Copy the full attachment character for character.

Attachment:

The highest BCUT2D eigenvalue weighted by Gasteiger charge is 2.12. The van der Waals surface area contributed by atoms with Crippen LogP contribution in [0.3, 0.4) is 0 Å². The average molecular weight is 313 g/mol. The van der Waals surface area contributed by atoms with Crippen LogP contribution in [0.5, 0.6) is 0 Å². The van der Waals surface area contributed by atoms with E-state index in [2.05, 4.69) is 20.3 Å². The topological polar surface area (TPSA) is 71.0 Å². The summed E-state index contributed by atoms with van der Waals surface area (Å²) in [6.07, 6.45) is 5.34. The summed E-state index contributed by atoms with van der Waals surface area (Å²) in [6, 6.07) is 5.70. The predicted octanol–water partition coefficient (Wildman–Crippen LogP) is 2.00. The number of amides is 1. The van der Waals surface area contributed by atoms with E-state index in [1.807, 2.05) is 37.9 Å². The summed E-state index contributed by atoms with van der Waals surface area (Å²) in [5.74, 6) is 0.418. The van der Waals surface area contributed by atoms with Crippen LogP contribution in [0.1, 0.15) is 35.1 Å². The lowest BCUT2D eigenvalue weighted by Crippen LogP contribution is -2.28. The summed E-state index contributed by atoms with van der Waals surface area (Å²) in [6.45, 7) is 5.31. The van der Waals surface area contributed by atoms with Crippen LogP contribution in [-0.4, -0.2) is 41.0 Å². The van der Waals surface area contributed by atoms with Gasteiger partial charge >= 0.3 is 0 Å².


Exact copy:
The highest BCUT2D eigenvalue weighted by Gasteiger charge is 2.12. The van der Waals surface area contributed by atoms with Crippen LogP contribution in [0.3, 0.4) is 0 Å². The average molecular weight is 313 g/mol. The van der Waals surface area contributed by atoms with Crippen LogP contribution in [0.5, 0.6) is 0 Å². The van der Waals surface area contributed by atoms with E-state index in [2.05, 4.69) is 20.3 Å². The topological polar surface area (TPSA) is 71.0 Å². The summed E-state index contributed by atoms with van der Waals surface area (Å²) in [6.07, 6.45) is 5.34. The summed E-state index contributed by atoms with van der Waals surface area (Å²) in [6, 6.07) is 5.70. The predicted octanol–water partition coefficient (Wildman–Crippen LogP) is 2.00. The number of amides is 1. The van der Waals surface area contributed by atoms with E-state index in [1.807, 2.05) is 37.9 Å². The summed E-state index contributed by atoms with van der Waals surface area (Å²) in [5.74, 6) is 0.418. The van der Waals surface area contributed by atoms with Crippen LogP contribution in [0.1, 0.15) is 35.1 Å². The lowest BCUT2D eigenvalue weighted by Crippen LogP contribution is -2.28. The summed E-state index contributed by atoms with van der Waals surface area (Å²) in [6.45, 7) is 5.31. The van der Waals surface area contributed by atoms with Crippen LogP contribution in [-0.4, -0.2) is 41.0 Å². The van der Waals surface area contributed by atoms with Gasteiger partial charge >= 0.3 is 0 Å².